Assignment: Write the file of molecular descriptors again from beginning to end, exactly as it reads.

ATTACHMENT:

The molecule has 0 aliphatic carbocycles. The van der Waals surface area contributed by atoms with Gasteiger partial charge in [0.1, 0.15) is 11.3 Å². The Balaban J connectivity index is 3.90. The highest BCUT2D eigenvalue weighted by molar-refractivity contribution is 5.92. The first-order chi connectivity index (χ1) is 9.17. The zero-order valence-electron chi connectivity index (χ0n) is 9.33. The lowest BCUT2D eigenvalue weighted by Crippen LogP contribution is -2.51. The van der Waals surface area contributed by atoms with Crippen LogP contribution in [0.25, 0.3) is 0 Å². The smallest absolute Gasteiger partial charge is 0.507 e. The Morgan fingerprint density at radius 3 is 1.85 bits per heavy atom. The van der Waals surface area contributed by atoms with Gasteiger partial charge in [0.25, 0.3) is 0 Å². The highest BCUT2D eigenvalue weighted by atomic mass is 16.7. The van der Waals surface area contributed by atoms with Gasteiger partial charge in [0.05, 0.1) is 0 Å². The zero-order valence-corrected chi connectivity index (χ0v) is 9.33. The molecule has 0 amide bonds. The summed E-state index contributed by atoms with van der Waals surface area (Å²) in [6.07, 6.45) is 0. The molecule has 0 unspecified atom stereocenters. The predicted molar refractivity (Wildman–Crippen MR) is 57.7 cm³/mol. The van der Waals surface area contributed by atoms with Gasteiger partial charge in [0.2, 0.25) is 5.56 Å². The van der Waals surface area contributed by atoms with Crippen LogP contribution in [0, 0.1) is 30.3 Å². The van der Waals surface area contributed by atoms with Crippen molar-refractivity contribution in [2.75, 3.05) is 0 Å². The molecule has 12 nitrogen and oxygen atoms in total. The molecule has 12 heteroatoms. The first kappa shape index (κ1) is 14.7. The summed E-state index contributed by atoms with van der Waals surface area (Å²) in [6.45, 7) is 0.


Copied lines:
The molecule has 0 aliphatic carbocycles. The van der Waals surface area contributed by atoms with Gasteiger partial charge in [0.1, 0.15) is 11.3 Å². The Balaban J connectivity index is 3.90. The highest BCUT2D eigenvalue weighted by molar-refractivity contribution is 5.92. The first-order chi connectivity index (χ1) is 9.17. The zero-order valence-electron chi connectivity index (χ0n) is 9.33. The lowest BCUT2D eigenvalue weighted by Crippen LogP contribution is -2.51. The van der Waals surface area contributed by atoms with Crippen LogP contribution in [0.25, 0.3) is 0 Å². The smallest absolute Gasteiger partial charge is 0.507 e. The Morgan fingerprint density at radius 3 is 1.85 bits per heavy atom. The van der Waals surface area contributed by atoms with Gasteiger partial charge in [0.25, 0.3) is 0 Å². The highest BCUT2D eigenvalue weighted by atomic mass is 16.7. The van der Waals surface area contributed by atoms with Gasteiger partial charge in [0.05, 0.1) is 0 Å². The zero-order valence-corrected chi connectivity index (χ0v) is 9.33. The molecule has 0 amide bonds. The summed E-state index contributed by atoms with van der Waals surface area (Å²) in [6.07, 6.45) is 0. The molecule has 0 unspecified atom stereocenters. The predicted molar refractivity (Wildman–Crippen MR) is 57.7 cm³/mol. The van der Waals surface area contributed by atoms with Gasteiger partial charge in [0.2, 0.25) is 5.56 Å². The van der Waals surface area contributed by atoms with Crippen LogP contribution in [0, 0.1) is 30.3 Å². The van der Waals surface area contributed by atoms with Crippen molar-refractivity contribution in [2.75, 3.05) is 0 Å². The molecule has 12 nitrogen and oxygen atoms in total. The molecule has 12 heteroatoms. The first kappa shape index (κ1) is 14.7. The summed E-state index contributed by atoms with van der Waals surface area (Å²) in [6.45, 7) is 0.